Oozing into the aural field like high tide imperceptibly covering land, the first song “Plains of Nazca” off Sun Dial’s debut masterpiece Other Way Out leaks paisley gauze from your speakers and crawls up your leg, covering you in the strange yet familiar warmth of genuine psychedelia. This obscurity was first released in 1990 as an import-only limited edition on the excellent Tangerine label. It is hard to know if anyone who didn’t work in a record store even knew about it. I saw it on one of my weekly import sales solicitations described as “indescribably heavy psych.” I liked that idea and I loved the name of the band. I don’t know why but it conjured up all sorts of good associations. As the British say, I was gob-smacked the first time I played Other Way Out. With modern technology and a doctorate level understanding of what made 60’s music great, guitarist/vocalist/songwriter Gary Ramon carves a brilliant post-script to that decade of music which adds to the legacy, honors it and in some ways betters much of it.
Ramon is clearly in thrall of early Pink Floyd, Hendrix, Love, The Beatles and the hundreds of curios (July, Arzachel, etc.) who populated the bottom of the British charts in the 60’s but he is also an accomplished songwriter and arranger in his own right. In addition the contemporary Manchester scene growing up around the Stone Roses sound at the time is clearly also an influence. The result of these factors is an album that sounds classic and new at the same time, and one that defies age because 24 years later it still sounds classic and new. This is no easy trick. It is because Ramon executes each discipline (writing, performing, producing) with such finesse and maturity that the result is timeless.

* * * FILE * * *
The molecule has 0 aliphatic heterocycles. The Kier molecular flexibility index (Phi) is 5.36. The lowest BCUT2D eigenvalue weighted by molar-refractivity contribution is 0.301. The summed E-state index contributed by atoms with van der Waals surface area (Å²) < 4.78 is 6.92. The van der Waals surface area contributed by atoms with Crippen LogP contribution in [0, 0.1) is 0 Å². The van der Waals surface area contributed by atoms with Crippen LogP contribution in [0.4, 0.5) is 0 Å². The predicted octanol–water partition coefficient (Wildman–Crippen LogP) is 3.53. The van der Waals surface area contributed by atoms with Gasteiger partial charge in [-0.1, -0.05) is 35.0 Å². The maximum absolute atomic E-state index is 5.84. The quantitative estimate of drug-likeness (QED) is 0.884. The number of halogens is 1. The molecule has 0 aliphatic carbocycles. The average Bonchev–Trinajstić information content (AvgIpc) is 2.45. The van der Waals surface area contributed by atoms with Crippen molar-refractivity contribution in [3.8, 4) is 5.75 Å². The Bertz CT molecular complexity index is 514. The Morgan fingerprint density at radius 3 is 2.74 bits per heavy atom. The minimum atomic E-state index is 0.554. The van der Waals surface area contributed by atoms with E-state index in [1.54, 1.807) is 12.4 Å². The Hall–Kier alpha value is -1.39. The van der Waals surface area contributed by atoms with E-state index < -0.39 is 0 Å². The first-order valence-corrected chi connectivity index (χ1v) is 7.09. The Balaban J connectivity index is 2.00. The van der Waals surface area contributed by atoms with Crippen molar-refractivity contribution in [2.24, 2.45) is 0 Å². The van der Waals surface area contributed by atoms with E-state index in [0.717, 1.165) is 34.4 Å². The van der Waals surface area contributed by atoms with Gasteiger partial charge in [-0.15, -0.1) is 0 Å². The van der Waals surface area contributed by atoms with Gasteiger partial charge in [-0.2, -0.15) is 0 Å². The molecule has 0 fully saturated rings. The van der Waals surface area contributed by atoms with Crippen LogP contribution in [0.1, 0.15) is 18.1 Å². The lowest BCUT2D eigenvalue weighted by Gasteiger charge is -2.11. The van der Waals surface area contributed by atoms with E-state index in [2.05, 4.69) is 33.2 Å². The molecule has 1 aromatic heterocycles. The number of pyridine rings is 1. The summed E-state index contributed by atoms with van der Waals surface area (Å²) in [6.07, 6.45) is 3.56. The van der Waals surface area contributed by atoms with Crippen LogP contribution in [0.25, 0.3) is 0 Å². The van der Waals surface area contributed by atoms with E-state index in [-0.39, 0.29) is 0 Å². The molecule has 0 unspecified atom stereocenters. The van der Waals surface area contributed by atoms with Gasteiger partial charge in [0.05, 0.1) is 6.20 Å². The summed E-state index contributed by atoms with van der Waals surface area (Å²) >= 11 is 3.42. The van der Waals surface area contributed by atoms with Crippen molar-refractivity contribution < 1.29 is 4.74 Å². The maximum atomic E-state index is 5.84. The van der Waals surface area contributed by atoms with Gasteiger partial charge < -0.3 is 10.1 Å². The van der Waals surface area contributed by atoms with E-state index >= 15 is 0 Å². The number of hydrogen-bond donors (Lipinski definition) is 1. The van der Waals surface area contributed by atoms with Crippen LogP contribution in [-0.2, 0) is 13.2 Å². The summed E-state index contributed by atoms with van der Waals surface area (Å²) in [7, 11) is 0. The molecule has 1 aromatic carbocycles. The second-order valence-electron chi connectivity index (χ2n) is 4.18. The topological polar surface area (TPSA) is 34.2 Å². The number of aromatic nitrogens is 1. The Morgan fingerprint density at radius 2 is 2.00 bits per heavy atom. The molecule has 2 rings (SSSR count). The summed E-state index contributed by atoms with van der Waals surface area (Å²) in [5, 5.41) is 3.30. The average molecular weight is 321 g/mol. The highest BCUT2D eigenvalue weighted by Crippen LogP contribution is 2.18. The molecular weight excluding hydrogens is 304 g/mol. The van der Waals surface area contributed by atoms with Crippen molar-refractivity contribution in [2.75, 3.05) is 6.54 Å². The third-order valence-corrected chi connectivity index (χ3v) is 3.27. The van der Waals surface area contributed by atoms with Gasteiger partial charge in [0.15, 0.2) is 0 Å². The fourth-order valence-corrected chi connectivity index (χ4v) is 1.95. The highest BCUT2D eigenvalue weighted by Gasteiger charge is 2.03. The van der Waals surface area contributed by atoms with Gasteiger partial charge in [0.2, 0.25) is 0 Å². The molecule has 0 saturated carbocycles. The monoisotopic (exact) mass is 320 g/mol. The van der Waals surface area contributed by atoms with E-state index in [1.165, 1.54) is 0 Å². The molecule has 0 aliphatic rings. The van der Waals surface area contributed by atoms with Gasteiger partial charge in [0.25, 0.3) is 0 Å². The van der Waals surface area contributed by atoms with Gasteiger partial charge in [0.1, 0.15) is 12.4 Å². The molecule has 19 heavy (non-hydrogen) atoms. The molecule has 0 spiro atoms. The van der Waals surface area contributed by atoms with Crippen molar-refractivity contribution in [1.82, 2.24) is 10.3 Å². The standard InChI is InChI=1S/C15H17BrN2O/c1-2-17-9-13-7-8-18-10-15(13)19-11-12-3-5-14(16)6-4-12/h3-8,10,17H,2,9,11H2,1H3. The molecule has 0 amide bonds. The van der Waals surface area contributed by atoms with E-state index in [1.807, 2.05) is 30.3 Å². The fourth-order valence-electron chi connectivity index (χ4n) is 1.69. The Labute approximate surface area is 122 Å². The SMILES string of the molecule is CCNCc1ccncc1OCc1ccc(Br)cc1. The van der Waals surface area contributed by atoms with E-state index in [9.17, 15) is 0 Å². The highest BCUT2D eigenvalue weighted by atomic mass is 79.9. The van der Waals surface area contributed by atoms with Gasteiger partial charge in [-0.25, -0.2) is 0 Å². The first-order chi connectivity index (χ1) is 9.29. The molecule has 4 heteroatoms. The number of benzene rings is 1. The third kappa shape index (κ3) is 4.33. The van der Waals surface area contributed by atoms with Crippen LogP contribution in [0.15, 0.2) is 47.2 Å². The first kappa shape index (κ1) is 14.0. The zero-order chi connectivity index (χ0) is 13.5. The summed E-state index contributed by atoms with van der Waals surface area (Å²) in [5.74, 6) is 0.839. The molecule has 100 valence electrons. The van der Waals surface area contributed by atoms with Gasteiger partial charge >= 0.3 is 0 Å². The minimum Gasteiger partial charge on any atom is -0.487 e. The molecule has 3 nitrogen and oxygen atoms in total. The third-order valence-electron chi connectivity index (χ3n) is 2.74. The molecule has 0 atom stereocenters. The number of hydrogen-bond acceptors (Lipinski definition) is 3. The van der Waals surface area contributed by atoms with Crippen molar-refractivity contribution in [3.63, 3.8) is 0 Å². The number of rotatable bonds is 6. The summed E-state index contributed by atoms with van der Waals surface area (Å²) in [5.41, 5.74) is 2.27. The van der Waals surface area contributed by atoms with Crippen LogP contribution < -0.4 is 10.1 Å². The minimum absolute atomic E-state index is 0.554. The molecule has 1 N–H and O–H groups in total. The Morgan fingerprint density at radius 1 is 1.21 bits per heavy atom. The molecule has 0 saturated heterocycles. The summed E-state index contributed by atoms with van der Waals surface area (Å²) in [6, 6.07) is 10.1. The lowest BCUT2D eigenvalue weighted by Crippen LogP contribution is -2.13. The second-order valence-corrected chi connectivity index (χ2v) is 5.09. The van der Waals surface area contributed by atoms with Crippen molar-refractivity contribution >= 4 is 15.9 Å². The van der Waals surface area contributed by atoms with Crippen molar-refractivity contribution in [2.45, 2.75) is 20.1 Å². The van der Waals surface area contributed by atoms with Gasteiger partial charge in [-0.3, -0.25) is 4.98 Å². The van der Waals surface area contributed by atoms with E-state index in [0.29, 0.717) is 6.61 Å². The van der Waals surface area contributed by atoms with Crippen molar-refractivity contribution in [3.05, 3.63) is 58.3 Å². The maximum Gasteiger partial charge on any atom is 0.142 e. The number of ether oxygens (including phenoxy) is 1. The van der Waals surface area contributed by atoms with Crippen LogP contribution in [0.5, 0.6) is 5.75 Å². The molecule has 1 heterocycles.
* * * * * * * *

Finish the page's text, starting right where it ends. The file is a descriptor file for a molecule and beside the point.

Every song is a monolithic slab of psych confection allowing Ramon ample room for his masterful guitar soloing. He pulls out all the stops on every solo, never letting up. It’s hard to not compare it to Hendrix, who was the same way: just immediately identifiable and always going for the jugular. Ramon has perfectly sympathetic partners in Anthony Clough, whose melodic bass lines and sheets of heavenly organ strike the perfect balance to Ramon’s ballsy guitar and fuzzy vocals, and drummer Dave Morgan whose Nick Mason inspired drum fills propel things forward constantly. And that is ultimately one of the best things about Other Way Out; it is an exciting sonic blast from start to finish. Ramon lavished great care into every track - whether it’s the upside down and backward guitar solos on the beautiful “Poster Painted Skies,” the start/stop surprise of “Lorne Blues,” the Beatles-ish exuberance of “Exploding In Your Mind” or the MC5-like post punk of the soaring instrumental “Slow Motion,” each song is a thrilling trip through the past and straight into the heart of the now.
I feel it is safe to assume you probably have not heard or even heard of Sun Dial before this, so it is safe to say that Other Way Out perfectly represents what we hoped to accomplish with this I’d Love To Turn You On column. Working in a record store, we spend our days being exposed to more music than the average person would ever be able to take in. It’s more than any human can take in, but it means that you do get exposed to things that are way below the surface of the mainstream, and some of these things truly deserve to have a larger audience. Through the vagaries of the music business, the fickle nature of public taste or just “the breaks,” things get lost to history and popular attention. Our antidote to this is I’d Love To Turn You On. Hopefully over the last number of years this column has done just that and turned you on to or reminded you of some great albums. To me Other Way Out is the perfect candidate for this column because it is probably unfamiliar to most listeners, it is probably something you will be glad you know about once you hear it and it appears as a deluxe reissue on the extreme-metal label Relapse, so it is possible most stores wouldn’t know about it, or categorize it correctly - or even bother to order it. It is one of the true high points of 90’s indie rock, an indispensable continuation of the 1960’s psych legacy and a damn fine rock and roll album, and you know what…?
I’d Love To Turn You On
- Paul Epstein